Tag Archives: WordPress

Blog blogging comment spam compliment spam firefox folksonomies Google Google Docs how-to navigation PageRank plugin security spam tag clouds tagging web-development WP Super Cache

Recommendations for an easy, automatic blogging system?

DSC_0066 I’m looking for some help and suggestions, but first a little background on my latest project.

I’m a bit of a map geek – I’m fascinated by maps and how data can be illustrated with maps. I periodically post things on this blog but I actually run across a lot more cool map apps than I can share in mid- to long-form blog posts here.

I use a number of different social bookmarking and social news sites – it’s a research interest of mine, so I probably have accounts on far too many of them. When I come across a blog post on a cool old map or some interesting new real estate geodata site I’ll save/share it in a number of places, including StumbleUpon, Delicious, Reddit, and sometimes others. I also share things via Google Reader.

This is far to diffuse, so I thought I might make a separate mini-blog just for map geekery. But I already spend more than enough time with the blogs and services I’m using now – I’m only able to support another blog if I can automate some part of this giant messy workflow.

This would be pretty similar to how I manage my microblogging / status updates now. I have my Google Reader items posted to FriendFeed, which updates Twitter, which updates Facebook via the Facebook Twitter app. Convoluted, but now that it’s set up I can post something once and have it seen by friends on different services.

I’ve played around with a few different services:

Tumblr – Tumblr makes it very easy to import feeds, which is great for what I’m looking for. The only drawbacks are that so far I can’t narrow down some feeds to really target map bookmarks and I don’t see any easy way to add geodata.

Vox – I’ve only played around with it a bit, but I’m not sure what sets Vox apart from other blog hosts.

WordPress.com – Actually, I thought this would be perfect given the right plugins, but wordpress.com doesn’t have plugins. Setting up and managing yet another WordPress instance doesn’t sound too appealing.

Blogger – Blogger is great, and I should probably use it a bit more considering it’s a Google product. Unfortunately everything I saw in a quick search about posting to Blogger from RSS showed up on somewhat questionable SEO blogs, so I’m wary.

So I’m still looking. Any recommendations on what would be the easiest tiny-blog system to use?

Sick of compliment spam on your blog?

Not amused One of the great things about having a blog is getting comments on your posts. It’s particularly gratifying when someone takes the time to tell you that your post was helpful, entertaining, or well-written.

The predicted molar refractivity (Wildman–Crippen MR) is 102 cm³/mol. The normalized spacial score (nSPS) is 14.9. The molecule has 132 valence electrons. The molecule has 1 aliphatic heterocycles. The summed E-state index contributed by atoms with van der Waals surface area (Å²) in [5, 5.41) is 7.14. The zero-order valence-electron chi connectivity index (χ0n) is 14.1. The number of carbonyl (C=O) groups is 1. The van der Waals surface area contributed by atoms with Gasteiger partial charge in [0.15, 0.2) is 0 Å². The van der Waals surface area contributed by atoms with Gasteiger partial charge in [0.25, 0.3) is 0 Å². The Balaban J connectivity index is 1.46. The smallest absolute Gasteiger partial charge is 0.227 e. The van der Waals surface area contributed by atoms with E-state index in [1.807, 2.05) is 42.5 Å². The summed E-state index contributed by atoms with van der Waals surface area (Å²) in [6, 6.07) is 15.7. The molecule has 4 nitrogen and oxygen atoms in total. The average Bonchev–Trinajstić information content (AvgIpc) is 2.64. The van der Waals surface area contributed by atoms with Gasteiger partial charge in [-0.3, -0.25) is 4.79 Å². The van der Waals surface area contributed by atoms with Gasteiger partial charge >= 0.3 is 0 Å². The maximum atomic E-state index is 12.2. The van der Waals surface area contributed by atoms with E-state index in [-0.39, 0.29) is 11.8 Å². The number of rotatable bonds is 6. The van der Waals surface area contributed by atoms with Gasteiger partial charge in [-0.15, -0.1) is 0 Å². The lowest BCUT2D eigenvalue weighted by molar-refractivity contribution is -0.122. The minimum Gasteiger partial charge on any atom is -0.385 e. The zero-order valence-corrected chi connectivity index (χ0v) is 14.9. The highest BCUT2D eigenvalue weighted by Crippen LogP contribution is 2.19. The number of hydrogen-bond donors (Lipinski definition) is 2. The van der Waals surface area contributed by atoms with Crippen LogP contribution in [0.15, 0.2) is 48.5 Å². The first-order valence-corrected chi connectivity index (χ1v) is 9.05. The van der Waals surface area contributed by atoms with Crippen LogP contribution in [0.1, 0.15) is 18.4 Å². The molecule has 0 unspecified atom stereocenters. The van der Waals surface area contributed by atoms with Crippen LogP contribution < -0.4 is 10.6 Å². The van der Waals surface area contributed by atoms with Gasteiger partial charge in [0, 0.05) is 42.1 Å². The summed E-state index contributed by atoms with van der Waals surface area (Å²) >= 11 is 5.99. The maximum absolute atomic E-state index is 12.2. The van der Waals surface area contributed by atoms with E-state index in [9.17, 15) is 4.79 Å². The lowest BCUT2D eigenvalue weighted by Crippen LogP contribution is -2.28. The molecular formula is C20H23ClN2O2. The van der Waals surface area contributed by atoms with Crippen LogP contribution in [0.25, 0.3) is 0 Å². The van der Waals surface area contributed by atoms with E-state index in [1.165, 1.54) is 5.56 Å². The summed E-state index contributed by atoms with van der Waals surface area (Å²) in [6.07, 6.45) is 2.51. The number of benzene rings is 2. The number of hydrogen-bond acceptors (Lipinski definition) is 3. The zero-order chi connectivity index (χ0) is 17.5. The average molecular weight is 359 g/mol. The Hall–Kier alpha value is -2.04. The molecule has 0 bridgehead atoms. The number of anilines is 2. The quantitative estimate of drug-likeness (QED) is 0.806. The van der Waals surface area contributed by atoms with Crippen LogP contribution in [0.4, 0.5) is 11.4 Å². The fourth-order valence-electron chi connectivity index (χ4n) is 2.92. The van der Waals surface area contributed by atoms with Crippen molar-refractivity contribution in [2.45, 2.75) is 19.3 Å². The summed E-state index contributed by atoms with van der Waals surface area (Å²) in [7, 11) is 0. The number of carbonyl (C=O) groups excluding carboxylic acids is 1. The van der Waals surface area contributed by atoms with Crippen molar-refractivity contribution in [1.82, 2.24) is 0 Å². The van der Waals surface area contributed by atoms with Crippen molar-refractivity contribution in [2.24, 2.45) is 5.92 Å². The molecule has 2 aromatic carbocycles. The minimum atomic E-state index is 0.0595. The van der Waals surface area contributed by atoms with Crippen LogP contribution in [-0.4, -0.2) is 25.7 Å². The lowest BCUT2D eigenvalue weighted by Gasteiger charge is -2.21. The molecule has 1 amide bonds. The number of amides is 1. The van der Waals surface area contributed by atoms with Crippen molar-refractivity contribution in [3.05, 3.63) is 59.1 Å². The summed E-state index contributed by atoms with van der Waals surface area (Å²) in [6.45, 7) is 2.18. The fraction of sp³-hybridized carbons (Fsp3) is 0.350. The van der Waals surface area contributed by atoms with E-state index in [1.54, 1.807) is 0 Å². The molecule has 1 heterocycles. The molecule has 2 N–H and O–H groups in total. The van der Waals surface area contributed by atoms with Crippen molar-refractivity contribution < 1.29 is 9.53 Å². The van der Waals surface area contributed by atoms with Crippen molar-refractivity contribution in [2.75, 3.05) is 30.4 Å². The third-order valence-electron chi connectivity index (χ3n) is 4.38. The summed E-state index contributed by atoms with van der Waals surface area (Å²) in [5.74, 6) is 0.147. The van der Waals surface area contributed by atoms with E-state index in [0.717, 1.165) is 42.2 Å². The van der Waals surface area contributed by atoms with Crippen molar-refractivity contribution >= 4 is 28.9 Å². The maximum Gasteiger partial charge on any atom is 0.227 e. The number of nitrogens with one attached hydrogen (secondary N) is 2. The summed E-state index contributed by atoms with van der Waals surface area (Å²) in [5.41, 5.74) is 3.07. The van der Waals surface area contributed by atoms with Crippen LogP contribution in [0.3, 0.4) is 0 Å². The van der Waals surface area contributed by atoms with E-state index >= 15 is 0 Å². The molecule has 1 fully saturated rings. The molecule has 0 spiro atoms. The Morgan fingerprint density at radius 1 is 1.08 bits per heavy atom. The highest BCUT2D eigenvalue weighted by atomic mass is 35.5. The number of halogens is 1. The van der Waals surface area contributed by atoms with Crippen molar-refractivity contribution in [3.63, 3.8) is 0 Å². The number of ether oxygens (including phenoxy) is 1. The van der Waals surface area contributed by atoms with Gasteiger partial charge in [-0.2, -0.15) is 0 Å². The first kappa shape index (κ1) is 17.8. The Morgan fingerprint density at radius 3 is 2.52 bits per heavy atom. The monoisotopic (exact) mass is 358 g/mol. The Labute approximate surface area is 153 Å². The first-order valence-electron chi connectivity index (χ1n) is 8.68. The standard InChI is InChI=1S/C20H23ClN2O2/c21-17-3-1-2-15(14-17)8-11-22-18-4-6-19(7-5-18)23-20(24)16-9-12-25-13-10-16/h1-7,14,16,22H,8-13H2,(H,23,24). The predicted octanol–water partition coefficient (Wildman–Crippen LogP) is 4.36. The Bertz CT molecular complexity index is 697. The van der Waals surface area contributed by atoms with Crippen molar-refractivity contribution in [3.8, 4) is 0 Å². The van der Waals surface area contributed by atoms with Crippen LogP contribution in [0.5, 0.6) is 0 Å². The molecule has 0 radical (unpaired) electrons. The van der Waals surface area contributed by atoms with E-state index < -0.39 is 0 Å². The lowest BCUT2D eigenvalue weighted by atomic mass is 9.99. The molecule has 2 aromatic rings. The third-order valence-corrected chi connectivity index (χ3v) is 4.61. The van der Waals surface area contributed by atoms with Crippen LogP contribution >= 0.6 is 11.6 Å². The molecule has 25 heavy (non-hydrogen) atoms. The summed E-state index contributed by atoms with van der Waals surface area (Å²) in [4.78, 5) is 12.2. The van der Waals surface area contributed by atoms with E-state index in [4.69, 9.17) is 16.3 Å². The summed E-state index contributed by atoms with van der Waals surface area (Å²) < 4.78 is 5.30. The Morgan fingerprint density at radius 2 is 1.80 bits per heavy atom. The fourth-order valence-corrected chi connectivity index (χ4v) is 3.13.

Spammers know this and exploit it by generating compliment spam. They’ll put together a few lines of general praise and slather them across the web, hoping that bloggers will fall for the trick and post their spammy links.

Abusive social engineering like this really annoys me, so when in doubt I always do a Google exact phrase search to see if the compliment is really for me and not from a bot. This is tedious, so I created a simple WordPress plugin: O RLY Comment Spam Search.

You can get the plugin directly from WordPress.org, where you can also give it a rating to tell other webmasters how great (or non-great) it is. By the way, the plugin browser/installer added in WordPress 2.7 is very cool, and makes it much easier to try out plugins.

Judging by the thousands of blogs my O RLY searches have found, this sort of spam works. But why do spammers do it? Since WordPress (and most major blog systems) nofollow links in comments by default, the spammers can’t expect to gain any PageRank from these links. My guess is most of this spam is either intended to get traffic via clickthroughs or is generated by naive site owners, SEOs and marketers who don’t really understand how things work.

Take a look and let me know if it’s useful in the comments below. Also, let me know if it’s breaking on certain comments or otherwise buggy.

Choosing the Best Baby Name is Hard on your Server

We reproduce, you decide! We’ve hit well over 2000 votes on our baby name survey, and so far my blog has held up well (thank you, WP Super Cache). The traffic has been enough at times to slow the Google Docs form and graphs. To get slightly back on track for this blog, here’s a quick usability lesson – as a form becomes less responsive to users, double- and triple-submissions will increase.

Votes have been coming from all sorts of interesting places:

  • Many, many Googlers contributed votes. Obviously I can’t link to any internal company discussion, but I can assure you it was equal parts amusing, helpful, and nerdly. I had a fun time explaining all the programming jokes to Ann, particularly why we won’t be naming the baby after little Bobby Tables. Wysz supplied the very first votes, for Erin and Isaac.
  • For some international perspective, The Telegraph wrote about the survey in their “How About That?” column. If anyone has a copy of today’s print edition, I’d love to see if the story made it’s way on to dead trees, given my former journalistic predilections. I really got a kick of the headline, “Google man asks Internet to name his baby” – now that I’ve been publicly outed as Google Man, I’ll need to start wearing my cape to work.

If I’ve missed any, please add them in the comments below. And if you’re having trouble voting or seeing the charts and graphs, try again a little later – I think I my use of Docs and Spreadsheets is somewhere between “statistical outlier” and “abusive” at this point.